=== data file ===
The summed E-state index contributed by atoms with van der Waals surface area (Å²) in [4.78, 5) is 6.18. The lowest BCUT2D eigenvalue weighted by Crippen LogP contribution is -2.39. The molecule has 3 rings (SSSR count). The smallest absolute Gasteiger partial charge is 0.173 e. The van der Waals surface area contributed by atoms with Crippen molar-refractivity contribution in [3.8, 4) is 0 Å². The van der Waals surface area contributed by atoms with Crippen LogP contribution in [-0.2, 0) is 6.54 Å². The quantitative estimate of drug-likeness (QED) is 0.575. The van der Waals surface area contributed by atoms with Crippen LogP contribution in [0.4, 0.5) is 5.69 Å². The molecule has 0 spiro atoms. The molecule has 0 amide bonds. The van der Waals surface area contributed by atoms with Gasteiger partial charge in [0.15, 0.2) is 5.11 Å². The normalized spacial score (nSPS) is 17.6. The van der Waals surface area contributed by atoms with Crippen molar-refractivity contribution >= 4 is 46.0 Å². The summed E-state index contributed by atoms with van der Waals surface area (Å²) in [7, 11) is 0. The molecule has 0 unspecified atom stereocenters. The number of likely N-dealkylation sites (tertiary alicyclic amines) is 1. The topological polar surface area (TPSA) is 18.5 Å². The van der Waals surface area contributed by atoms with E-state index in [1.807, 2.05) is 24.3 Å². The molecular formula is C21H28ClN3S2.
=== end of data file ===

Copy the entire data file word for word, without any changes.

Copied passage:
The summed E-state index contributed by atoms with van der Waals surface area (Å²) in [4.78, 5) is 6.18. The lowest BCUT2D eigenvalue weighted by Crippen LogP contribution is -2.39. The molecule has 3 rings (SSSR count). The smallest absolute Gasteiger partial charge is 0.173 e. The van der Waals surface area contributed by atoms with Crippen molar-refractivity contribution in [3.8, 4) is 0 Å². The van der Waals surface area contributed by atoms with Crippen LogP contribution in [-0.2, 0) is 6.54 Å². The quantitative estimate of drug-likeness (QED) is 0.575. The van der Waals surface area contributed by atoms with Crippen LogP contribution in [0.4, 0.5) is 5.69 Å². The molecule has 0 spiro atoms. The molecule has 0 amide bonds. The van der Waals surface area contributed by atoms with Gasteiger partial charge in [0.15, 0.2) is 5.11 Å². The normalized spacial score (nSPS) is 17.6. The van der Waals surface area contributed by atoms with Crippen molar-refractivity contribution >= 4 is 46.0 Å². The summed E-state index contributed by atoms with van der Waals surface area (Å²) in [7, 11) is 0. The molecule has 0 unspecified atom stereocenters. The number of likely N-dealkylation sites (tertiary alicyclic amines) is 1. The topological polar surface area (TPSA) is 18.5 Å². The van der Waals surface area contributed by atoms with E-state index in [1.807, 2.05) is 24.3 Å². The molecular formula is C21H28ClN3S2.